Appellant Jessie Ferguson and respondent are very close friends. Their husbands are cousins and grew up together in Roseville where appellants now live. Respondent's home is in the Town and Country area outside of the city of Sacramento. The two families visited each other frequently and appellant greatly admired and was impressed with respondent's way of life which she attributed in a large measure to her religious devotion. Due to the interest appellant expressed, respondent had taken her to at least two meetings of the Seventh Day Adventists in Roseville. However, appellant had never been to the church in Sacramento which respondent attended regularly. On the day before the accident appellant told respondent she would like to accompany her to the religious services to which respondent was going in Sacramento on the following day. It was arranged that they would meet at respondent's home. Pursuant to this plan, appellant and her two children arrived at respondent's home shortly after nine o'clock on the morning of the accident. They immediately prepared to leave for Sacramento for the church services. Respondent intended to use her own automobile, but appellant suggested that it would be more convenient to use hers since is was in the driveway and would have to be moved before respondent could back out her car. Therefore, simply for convenience the parties used appellant's automobile instead of respondent's. Appellant did not induce respondent to attend church in order to accommodate her or introduce her to members of the congregation. Respondent planned to attend church, as was her weekly custom, regardless of whether or not appellant accompanied her. Respondent did not discommode herself for appellant's benefit. Disregarding the accident, respondent would not have conferred any benefit upon appellant nor suffered any detriment by riding in appellant's automobile instead of her own. In fact, respondent would have been spared the expense and trouble of furnishing her own transportation. It was she who was the recipient of appellant's extended social courtesy of providing the ride. Respondent did not give ‘compensation’ therefor by permitting appellant to accompany her to the religious services. Respondent undoubtedly entertained the hope that by so doing appellant would be led to join her church and share the spiritual comforts which she derived therefrom. However, such personal satisfaction realized by respondent would not be the ‘giving of compensation’ for the ride to appellant. Appellant's gaining peace of mind, happiness, or other intangible benefits by her possible acceptance of respondent's faith was not dependent upon respondent's riding in appellant's car, rather than her own. The same is true as to the consideration given by appellant to embracing the tenets of the Seventh Day Adventist Church in order to be able to later avail herself of its educational and training facilities for her then pre-school age children. Any such future benefits to appellant and her family were not to be acquired by her on condition that she drive respondent to the church services on the morning of the accident. To the contrary, respondent was prepared to drive her own automobile and did not do so merely because it was decided it would be easier to take appellant's. Respondent's acquiescence in appellant's suggestion to use her automobile did not amount to giving ‘compensation’ for the ride. Respondent's act of permitting appellant to accompany her to church was not conditioned upon appellant's conveying her and her children thereto. Respondent was not dependent upon appellant for transportation and had no reason to offer or give appellant any compensation to take her to church. Respondent was willing and able to drive the party in her own vehicle. That she did not do so was merely for mutual convenience. The purposes of the trip would have been as readily accomplished if respondent's automobile had been used. Appellant did not drive her automobile in order to compensate respondent for allowing her to accompany her to church no matter what benefits she may have felt might be gained by becoming a member thereof. Appellant's motives in attending the services in no way influenced the perchance choice of vehicles. See Born v. Matzner's Estate, 159 Neb. 169, 65 N.W.2d 593, 598. Respondent's concurrence in appellant's request to accompany her was an incident of their social and friendly relations. Whose automobile was used for the trip was of no significance. Under such circumstances, there can be no support in law or reason for finding that respondent gave ‘compensation’ for the ride. It was, therefore, erroneous to permit the jury to so find.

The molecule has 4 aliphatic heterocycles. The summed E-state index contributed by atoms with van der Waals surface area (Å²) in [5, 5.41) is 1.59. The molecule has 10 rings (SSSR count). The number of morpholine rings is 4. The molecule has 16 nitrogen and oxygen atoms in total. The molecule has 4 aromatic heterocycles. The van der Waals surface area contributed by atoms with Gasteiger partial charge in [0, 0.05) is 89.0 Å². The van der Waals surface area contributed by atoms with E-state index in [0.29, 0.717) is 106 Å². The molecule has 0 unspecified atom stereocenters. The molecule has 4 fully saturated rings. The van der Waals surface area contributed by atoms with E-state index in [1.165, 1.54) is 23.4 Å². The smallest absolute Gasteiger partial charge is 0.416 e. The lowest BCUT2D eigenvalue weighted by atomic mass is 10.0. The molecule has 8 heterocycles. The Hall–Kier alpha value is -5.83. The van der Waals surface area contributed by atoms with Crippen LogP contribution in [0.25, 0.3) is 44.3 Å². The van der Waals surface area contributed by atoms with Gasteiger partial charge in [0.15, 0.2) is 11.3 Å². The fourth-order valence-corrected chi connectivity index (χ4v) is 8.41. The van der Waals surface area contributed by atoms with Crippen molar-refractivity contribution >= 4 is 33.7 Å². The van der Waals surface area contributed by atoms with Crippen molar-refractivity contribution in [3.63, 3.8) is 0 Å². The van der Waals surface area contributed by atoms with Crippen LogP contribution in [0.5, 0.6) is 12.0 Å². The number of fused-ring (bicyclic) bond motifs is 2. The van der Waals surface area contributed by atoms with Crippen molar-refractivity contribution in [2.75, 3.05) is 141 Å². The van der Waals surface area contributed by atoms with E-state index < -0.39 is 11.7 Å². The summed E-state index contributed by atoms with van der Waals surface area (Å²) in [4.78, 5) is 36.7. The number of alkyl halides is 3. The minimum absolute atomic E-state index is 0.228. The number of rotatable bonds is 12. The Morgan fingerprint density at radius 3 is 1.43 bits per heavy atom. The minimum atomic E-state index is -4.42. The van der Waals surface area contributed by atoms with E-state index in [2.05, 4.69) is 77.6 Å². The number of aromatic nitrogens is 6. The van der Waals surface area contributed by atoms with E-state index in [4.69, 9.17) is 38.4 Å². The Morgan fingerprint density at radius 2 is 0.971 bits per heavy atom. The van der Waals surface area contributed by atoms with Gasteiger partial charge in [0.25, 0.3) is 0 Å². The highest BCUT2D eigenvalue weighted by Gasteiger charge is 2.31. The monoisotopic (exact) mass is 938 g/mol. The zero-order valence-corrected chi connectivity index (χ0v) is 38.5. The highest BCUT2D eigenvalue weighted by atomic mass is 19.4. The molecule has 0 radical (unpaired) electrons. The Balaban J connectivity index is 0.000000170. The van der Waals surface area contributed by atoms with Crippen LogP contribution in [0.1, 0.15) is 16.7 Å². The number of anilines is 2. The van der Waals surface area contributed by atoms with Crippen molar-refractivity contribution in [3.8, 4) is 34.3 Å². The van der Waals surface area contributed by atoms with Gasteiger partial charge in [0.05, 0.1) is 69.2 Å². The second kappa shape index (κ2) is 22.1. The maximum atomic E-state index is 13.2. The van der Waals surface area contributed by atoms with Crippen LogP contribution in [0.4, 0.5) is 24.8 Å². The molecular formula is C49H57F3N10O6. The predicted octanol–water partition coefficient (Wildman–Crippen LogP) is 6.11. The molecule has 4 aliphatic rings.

The judgment will therefore be reversed with directions to enter judgment for the appellants notwithstanding the verdict.
FINLEY, Justice pro tem.
VAN DYKE, P. J., and SCHOTTKY, J., concur. Heariny denied; CARTER, J., dissenting.